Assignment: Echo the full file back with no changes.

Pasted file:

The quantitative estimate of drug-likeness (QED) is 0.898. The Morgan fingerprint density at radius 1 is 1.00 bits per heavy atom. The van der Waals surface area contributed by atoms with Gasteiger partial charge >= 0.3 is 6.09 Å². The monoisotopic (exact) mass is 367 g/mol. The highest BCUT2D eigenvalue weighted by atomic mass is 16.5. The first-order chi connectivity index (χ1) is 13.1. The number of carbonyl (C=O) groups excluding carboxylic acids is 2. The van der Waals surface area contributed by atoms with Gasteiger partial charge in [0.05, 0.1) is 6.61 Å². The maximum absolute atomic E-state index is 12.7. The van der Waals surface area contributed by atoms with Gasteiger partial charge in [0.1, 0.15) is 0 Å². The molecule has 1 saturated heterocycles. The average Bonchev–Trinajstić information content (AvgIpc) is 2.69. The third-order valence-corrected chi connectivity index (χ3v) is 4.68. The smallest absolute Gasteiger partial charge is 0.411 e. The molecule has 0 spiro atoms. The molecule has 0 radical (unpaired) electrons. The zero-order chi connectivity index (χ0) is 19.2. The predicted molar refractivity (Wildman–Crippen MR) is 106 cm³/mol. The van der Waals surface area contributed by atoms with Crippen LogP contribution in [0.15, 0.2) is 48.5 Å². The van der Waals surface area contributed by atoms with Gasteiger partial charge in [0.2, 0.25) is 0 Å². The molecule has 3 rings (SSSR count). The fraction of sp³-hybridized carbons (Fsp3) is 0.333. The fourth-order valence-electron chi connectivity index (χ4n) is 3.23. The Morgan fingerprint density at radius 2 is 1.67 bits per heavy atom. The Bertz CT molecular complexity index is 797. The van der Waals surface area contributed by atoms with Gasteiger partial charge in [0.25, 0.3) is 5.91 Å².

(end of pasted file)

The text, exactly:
The quantitative estimate of drug-likeness (QED) is 0.898. The Morgan fingerprint density at radius 1 is 1.00 bits per heavy atom. The van der Waals surface area contributed by atoms with Gasteiger partial charge >= 0.3 is 6.09 Å². The monoisotopic (exact) mass is 367 g/mol. The highest BCUT2D eigenvalue weighted by atomic mass is 16.5. The first-order chi connectivity index (χ1) is 13.1. The number of carbonyl (C=O) groups excluding carboxylic acids is 2. The van der Waals surface area contributed by atoms with Gasteiger partial charge in [0.05, 0.1) is 6.61 Å². The maximum absolute atomic E-state index is 12.7. The van der Waals surface area contributed by atoms with Gasteiger partial charge in [0.1, 0.15) is 0 Å². The molecule has 1 saturated heterocycles. The average Bonchev–Trinajstić information content (AvgIpc) is 2.69. The third-order valence-corrected chi connectivity index (χ3v) is 4.68. The smallest absolute Gasteiger partial charge is 0.411 e. The molecule has 0 spiro atoms. The molecule has 0 radical (unpaired) electrons. The zero-order chi connectivity index (χ0) is 19.2. The predicted molar refractivity (Wildman–Crippen MR) is 106 cm³/mol. The van der Waals surface area contributed by atoms with Crippen LogP contribution in [0.15, 0.2) is 48.5 Å². The van der Waals surface area contributed by atoms with Gasteiger partial charge in [0.2, 0.25) is 0 Å². The molecule has 3 rings (SSSR count). The fraction of sp³-hybridized carbons (Fsp3) is 0.333. The fourth-order valence-electron chi connectivity index (χ4n) is 3.23. The Morgan fingerprint density at radius 2 is 1.67 bits per heavy atom. The Bertz CT molecular complexity index is 797. The van der Waals surface area contributed by atoms with Gasteiger partial charge in [0.25, 0.3) is 5.91 Å².